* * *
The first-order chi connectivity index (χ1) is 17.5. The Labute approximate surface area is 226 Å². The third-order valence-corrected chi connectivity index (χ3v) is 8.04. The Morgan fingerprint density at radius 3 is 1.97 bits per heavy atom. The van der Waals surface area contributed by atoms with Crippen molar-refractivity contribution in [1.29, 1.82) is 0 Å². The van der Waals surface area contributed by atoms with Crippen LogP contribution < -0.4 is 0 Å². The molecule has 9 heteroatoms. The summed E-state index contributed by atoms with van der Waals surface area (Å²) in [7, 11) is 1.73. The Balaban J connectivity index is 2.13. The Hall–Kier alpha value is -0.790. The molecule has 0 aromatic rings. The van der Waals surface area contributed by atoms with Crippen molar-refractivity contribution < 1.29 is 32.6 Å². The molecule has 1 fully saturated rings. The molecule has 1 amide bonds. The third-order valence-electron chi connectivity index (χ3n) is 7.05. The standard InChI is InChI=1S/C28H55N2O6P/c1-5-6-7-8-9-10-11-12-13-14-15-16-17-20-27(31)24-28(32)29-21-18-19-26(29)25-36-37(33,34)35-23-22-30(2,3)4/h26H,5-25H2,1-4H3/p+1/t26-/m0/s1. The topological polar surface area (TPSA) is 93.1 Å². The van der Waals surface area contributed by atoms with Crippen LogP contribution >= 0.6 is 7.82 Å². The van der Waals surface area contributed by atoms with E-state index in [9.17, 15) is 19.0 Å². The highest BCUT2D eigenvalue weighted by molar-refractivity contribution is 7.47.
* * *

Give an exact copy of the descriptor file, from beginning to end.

The first-order chi connectivity index (χ1) is 17.5. The Labute approximate surface area is 226 Å². The third-order valence-corrected chi connectivity index (χ3v) is 8.04. The Morgan fingerprint density at radius 3 is 1.97 bits per heavy atom. The van der Waals surface area contributed by atoms with Crippen molar-refractivity contribution in [1.29, 1.82) is 0 Å². The van der Waals surface area contributed by atoms with Crippen LogP contribution < -0.4 is 0 Å². The molecule has 9 heteroatoms. The summed E-state index contributed by atoms with van der Waals surface area (Å²) in [7, 11) is 1.73. The Balaban J connectivity index is 2.13. The Hall–Kier alpha value is -0.790. The molecule has 0 aromatic rings. The van der Waals surface area contributed by atoms with Crippen molar-refractivity contribution < 1.29 is 32.6 Å². The molecule has 1 fully saturated rings. The molecule has 1 amide bonds. The third-order valence-electron chi connectivity index (χ3n) is 7.05. The standard InChI is InChI=1S/C28H55N2O6P/c1-5-6-7-8-9-10-11-12-13-14-15-16-17-20-27(31)24-28(32)29-21-18-19-26(29)25-36-37(33,34)35-23-22-30(2,3)4/h26H,5-25H2,1-4H3/p+1/t26-/m0/s1. The topological polar surface area (TPSA) is 93.1 Å². The van der Waals surface area contributed by atoms with Crippen LogP contribution >= 0.6 is 7.82 Å². The van der Waals surface area contributed by atoms with E-state index in [9.17, 15) is 19.0 Å². The highest BCUT2D eigenvalue weighted by molar-refractivity contribution is 7.47.